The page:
Edward A. O'Neal, the head of Chemical Banking Corp.'s national consumer banking group, resigned Tuesday to take the top retail banking post at Bank of Boston Corp.

Mr. O'Neal, a 23-year veteran of Chemical, was a senior executive vice president in charge of credit cards, mortgage services, technology, consumer finance, and transaction services at the New York company.

Highest-Ranking Defector

The 48-year-old executive, formerly a vice chairman of Chemical, is the highest-ranking person to leave the company since it merged with Manufacturers Hanover Corp. Dec. 31.

At Bank of Boston, which he will join Aug. 10, Mr. O'Neal will be an executive vice president in charge of the New England banking group.

As group executive, he will oversee 234 retail branches as well as the bank's mortgage unit and private banking group. Mr. O'Neal will replace Peter C. Read, executive vice president, who will retire in August.

Bank of Boston, with $32 billion in assets, is the nation's 20th-largest banking company. Chemical, with $142 billion of assets, is third-largest.

Mr. O'Neal lost his vice chairmanship and director status at Chemical after the merger but retained almost all his operating responsibilities. He said his resignation was not prompted by his loss of title.

"I wasn't a director or a vice chairman after the merger, and I would have preferred otherwise," said Mr. O'Neal. "But it wasn't something I took professionally or personally."

A Gleaming |Parachute'

As a member of Chemical's top management team, Mr. O'Neal will get a hefty farewell package, said to be in seven figures, under a "golden parachute" plan that Chemical adopted in 1989.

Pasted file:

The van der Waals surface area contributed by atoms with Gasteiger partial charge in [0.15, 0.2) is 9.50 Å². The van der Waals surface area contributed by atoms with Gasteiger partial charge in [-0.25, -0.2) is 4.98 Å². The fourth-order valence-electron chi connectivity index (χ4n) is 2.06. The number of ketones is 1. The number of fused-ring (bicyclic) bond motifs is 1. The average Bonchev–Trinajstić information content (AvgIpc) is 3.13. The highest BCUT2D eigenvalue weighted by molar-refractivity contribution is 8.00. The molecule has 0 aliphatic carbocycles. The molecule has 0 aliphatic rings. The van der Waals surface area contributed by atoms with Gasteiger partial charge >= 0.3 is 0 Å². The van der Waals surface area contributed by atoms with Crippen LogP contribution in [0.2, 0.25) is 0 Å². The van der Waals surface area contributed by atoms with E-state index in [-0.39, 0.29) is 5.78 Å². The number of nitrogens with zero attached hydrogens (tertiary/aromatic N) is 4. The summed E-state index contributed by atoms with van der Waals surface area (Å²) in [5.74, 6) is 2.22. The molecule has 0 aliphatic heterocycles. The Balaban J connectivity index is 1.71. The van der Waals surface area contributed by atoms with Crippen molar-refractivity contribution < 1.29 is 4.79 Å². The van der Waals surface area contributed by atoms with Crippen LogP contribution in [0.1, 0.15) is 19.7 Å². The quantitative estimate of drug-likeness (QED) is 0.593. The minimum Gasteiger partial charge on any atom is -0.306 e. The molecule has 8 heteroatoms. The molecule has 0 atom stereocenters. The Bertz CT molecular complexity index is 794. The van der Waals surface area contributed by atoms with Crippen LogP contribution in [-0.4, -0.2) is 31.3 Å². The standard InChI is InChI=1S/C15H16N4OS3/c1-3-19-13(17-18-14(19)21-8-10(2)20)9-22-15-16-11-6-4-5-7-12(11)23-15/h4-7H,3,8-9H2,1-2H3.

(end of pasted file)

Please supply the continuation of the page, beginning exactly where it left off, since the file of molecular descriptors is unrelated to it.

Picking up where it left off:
The plan, which expires at the end of this year, includes a cash payment of 1 1/2 to three times base salary and bonus, as well as accrued unpaid retirement-plan bonuses.

Mr. O'Neal qualifies for the parachute because of his loss of titles.

Though bank sources believe that other senior executives may also take advantage of the parachute in coming months, Mr. O'Neal said he had not actively sought a new job. He said he was recruited by Ira Stepanian, Bank of Boston's chairman and chief executive, through a headhunter.

Bank of Boston's Recruits

"I was not looking," Mr. O'Neal said in an interview. "I got the phone call in June after the integration [of Chemical's and Hanover's funds-transfer system]. I had a personal objective to make sure that was going to work, and with that behind me, I was ready to listen when the call came."

At Bank of Boston, he will join a cadre of immigrants who have been recruited from other big banks in recent years. The Boston bank last year hired Newton Merrill, a top corporate banking executive, from Bank of New York. The previous year, it had recruited operations guru Michael Simmons from BankAmerica Corp.

Analysts said that Mr. O'Neal is a highly regarded executive who performed well before and after the merger.

"It's a significant loss to the company," said Judah S. Kraushaar, an analyst at Merrill Lynch & Co., "especially if it slows the growth toward achieving operating efficiencies."

Chemical insiders said Mr. O'Neal is not expected to be replaced. People who reported to him have been told that their new boss is vice chairman Edward D. Miller, a Hanover veteran who, in effect, beat out Mr. O'Neal for the top retail post.

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